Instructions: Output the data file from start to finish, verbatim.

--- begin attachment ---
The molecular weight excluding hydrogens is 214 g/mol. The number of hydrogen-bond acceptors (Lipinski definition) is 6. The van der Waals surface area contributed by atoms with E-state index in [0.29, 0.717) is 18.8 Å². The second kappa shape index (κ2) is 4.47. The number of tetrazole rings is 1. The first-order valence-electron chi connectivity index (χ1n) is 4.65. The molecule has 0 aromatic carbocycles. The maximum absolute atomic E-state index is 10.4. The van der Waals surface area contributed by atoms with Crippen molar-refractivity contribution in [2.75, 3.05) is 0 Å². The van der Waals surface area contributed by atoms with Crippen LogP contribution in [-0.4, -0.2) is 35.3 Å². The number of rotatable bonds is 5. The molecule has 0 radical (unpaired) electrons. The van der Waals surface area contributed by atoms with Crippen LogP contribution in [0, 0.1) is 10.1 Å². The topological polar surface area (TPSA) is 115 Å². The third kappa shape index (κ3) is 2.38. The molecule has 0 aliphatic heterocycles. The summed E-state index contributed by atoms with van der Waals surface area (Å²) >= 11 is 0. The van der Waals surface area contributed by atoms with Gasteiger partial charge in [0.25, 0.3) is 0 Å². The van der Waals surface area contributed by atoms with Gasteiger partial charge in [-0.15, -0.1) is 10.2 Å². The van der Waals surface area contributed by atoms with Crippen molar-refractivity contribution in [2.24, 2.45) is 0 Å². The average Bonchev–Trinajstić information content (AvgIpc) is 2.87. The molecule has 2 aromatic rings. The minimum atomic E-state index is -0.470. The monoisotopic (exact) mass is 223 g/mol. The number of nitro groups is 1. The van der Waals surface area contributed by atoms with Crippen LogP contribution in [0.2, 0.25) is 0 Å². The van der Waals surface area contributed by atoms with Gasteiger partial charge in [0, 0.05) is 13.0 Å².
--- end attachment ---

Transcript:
The molecular weight excluding hydrogens is 214 g/mol. The number of hydrogen-bond acceptors (Lipinski definition) is 6. The van der Waals surface area contributed by atoms with E-state index in [0.29, 0.717) is 18.8 Å². The second kappa shape index (κ2) is 4.47. The number of tetrazole rings is 1. The first-order valence-electron chi connectivity index (χ1n) is 4.65. The molecule has 0 aromatic carbocycles. The maximum absolute atomic E-state index is 10.4. The van der Waals surface area contributed by atoms with Crippen molar-refractivity contribution in [2.75, 3.05) is 0 Å². The van der Waals surface area contributed by atoms with Crippen LogP contribution in [-0.4, -0.2) is 35.3 Å². The number of rotatable bonds is 5. The molecule has 0 radical (unpaired) electrons. The van der Waals surface area contributed by atoms with Crippen LogP contribution in [0, 0.1) is 10.1 Å². The topological polar surface area (TPSA) is 115 Å². The third kappa shape index (κ3) is 2.38. The molecule has 0 aliphatic heterocycles. The summed E-state index contributed by atoms with van der Waals surface area (Å²) >= 11 is 0. The van der Waals surface area contributed by atoms with Gasteiger partial charge in [0.25, 0.3) is 0 Å². The van der Waals surface area contributed by atoms with Gasteiger partial charge in [-0.15, -0.1) is 10.2 Å². The van der Waals surface area contributed by atoms with Crippen molar-refractivity contribution in [2.24, 2.45) is 0 Å². The average Bonchev–Trinajstić information content (AvgIpc) is 2.87. The molecule has 2 aromatic rings. The minimum atomic E-state index is -0.470. The monoisotopic (exact) mass is 223 g/mol. The number of nitro groups is 1. The van der Waals surface area contributed by atoms with Crippen LogP contribution in [0.2, 0.25) is 0 Å². The van der Waals surface area contributed by atoms with Gasteiger partial charge in [0, 0.05) is 13.0 Å².